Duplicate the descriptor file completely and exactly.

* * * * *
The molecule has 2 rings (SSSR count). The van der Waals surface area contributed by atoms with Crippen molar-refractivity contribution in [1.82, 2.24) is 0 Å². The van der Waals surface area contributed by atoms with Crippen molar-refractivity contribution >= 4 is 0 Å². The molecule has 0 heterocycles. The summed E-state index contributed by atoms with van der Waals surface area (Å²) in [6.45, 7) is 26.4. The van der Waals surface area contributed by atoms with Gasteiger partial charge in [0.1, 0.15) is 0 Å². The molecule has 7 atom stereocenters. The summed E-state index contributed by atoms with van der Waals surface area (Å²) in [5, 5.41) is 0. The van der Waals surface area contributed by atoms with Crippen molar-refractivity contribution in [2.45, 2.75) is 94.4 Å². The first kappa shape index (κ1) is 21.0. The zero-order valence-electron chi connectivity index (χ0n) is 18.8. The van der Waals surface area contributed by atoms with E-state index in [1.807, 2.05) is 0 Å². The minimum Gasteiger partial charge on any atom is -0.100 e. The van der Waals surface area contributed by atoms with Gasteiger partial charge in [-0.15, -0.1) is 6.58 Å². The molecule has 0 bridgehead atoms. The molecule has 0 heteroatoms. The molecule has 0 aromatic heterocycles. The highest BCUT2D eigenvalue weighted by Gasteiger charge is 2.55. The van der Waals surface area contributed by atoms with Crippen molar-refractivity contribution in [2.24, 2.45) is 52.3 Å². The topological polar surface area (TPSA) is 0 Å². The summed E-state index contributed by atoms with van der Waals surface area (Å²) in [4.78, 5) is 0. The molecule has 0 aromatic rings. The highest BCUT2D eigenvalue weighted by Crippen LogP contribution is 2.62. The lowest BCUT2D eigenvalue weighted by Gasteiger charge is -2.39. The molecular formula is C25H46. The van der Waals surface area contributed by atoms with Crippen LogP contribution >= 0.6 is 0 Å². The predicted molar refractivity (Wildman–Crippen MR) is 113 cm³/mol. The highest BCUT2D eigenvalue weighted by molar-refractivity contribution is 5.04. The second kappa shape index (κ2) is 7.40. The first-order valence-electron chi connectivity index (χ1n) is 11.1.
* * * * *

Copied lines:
The molecule has 2 rings (SSSR count). The van der Waals surface area contributed by atoms with Crippen molar-refractivity contribution in [1.82, 2.24) is 0 Å². The van der Waals surface area contributed by atoms with Crippen molar-refractivity contribution >= 4 is 0 Å². The molecule has 0 heterocycles. The summed E-state index contributed by atoms with van der Waals surface area (Å²) in [6.45, 7) is 26.4. The van der Waals surface area contributed by atoms with Gasteiger partial charge in [0.1, 0.15) is 0 Å². The molecule has 7 atom stereocenters. The summed E-state index contributed by atoms with van der Waals surface area (Å²) in [5, 5.41) is 0. The van der Waals surface area contributed by atoms with Crippen molar-refractivity contribution in [2.45, 2.75) is 94.4 Å². The first kappa shape index (κ1) is 21.0. The zero-order valence-electron chi connectivity index (χ0n) is 18.8. The van der Waals surface area contributed by atoms with E-state index in [1.807, 2.05) is 0 Å². The minimum Gasteiger partial charge on any atom is -0.100 e. The van der Waals surface area contributed by atoms with Gasteiger partial charge in [-0.15, -0.1) is 6.58 Å². The molecule has 0 bridgehead atoms. The molecule has 0 heteroatoms. The molecule has 0 aromatic heterocycles. The highest BCUT2D eigenvalue weighted by Gasteiger charge is 2.55. The van der Waals surface area contributed by atoms with Crippen molar-refractivity contribution in [2.24, 2.45) is 52.3 Å². The topological polar surface area (TPSA) is 0 Å². The summed E-state index contributed by atoms with van der Waals surface area (Å²) in [4.78, 5) is 0. The molecule has 0 aromatic rings. The highest BCUT2D eigenvalue weighted by Crippen LogP contribution is 2.62. The lowest BCUT2D eigenvalue weighted by Gasteiger charge is -2.39. The molecular formula is C25H46. The van der Waals surface area contributed by atoms with Crippen LogP contribution >= 0.6 is 0 Å². The predicted molar refractivity (Wildman–Crippen MR) is 113 cm³/mol. The highest BCUT2D eigenvalue weighted by molar-refractivity contribution is 5.04. The second kappa shape index (κ2) is 7.40. The first-order valence-electron chi connectivity index (χ1n) is 11.1.